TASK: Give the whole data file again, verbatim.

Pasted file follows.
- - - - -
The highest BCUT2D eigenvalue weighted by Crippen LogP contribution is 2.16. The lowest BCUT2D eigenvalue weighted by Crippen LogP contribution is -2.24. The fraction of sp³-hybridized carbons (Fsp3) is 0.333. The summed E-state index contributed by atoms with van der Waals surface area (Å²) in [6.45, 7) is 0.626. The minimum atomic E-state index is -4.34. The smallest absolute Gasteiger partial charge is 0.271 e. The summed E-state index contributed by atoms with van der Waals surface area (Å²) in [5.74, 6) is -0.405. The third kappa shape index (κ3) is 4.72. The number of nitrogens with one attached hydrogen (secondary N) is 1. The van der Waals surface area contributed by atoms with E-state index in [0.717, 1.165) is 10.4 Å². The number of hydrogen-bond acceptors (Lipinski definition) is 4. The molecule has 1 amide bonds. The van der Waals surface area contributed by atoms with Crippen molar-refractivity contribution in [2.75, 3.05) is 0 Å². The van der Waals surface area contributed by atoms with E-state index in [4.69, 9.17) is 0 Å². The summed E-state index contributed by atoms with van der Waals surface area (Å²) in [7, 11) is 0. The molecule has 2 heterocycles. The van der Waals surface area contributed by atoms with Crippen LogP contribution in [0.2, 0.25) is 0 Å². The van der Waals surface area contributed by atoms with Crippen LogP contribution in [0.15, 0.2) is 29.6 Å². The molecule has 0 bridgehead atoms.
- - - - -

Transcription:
The highest BCUT2D eigenvalue weighted by Crippen LogP contribution is 2.16. The lowest BCUT2D eigenvalue weighted by Crippen LogP contribution is -2.24. The fraction of sp³-hybridized carbons (Fsp3) is 0.333. The summed E-state index contributed by atoms with van der Waals surface area (Å²) in [6.45, 7) is 0.626. The minimum atomic E-state index is -4.34. The smallest absolute Gasteiger partial charge is 0.271 e. The summed E-state index contributed by atoms with van der Waals surface area (Å²) in [5.74, 6) is -0.405. The third kappa shape index (κ3) is 4.72. The number of nitrogens with one attached hydrogen (secondary N) is 1. The van der Waals surface area contributed by atoms with E-state index in [0.717, 1.165) is 10.4 Å². The number of hydrogen-bond acceptors (Lipinski definition) is 4. The molecule has 1 amide bonds. The van der Waals surface area contributed by atoms with Crippen molar-refractivity contribution in [2.75, 3.05) is 0 Å². The van der Waals surface area contributed by atoms with E-state index in [4.69, 9.17) is 0 Å². The summed E-state index contributed by atoms with van der Waals surface area (Å²) in [7, 11) is 0. The molecule has 2 heterocycles. The van der Waals surface area contributed by atoms with Crippen LogP contribution in [0.2, 0.25) is 0 Å². The van der Waals surface area contributed by atoms with Crippen LogP contribution in [0.15, 0.2) is 29.6 Å². The molecule has 0 bridgehead atoms.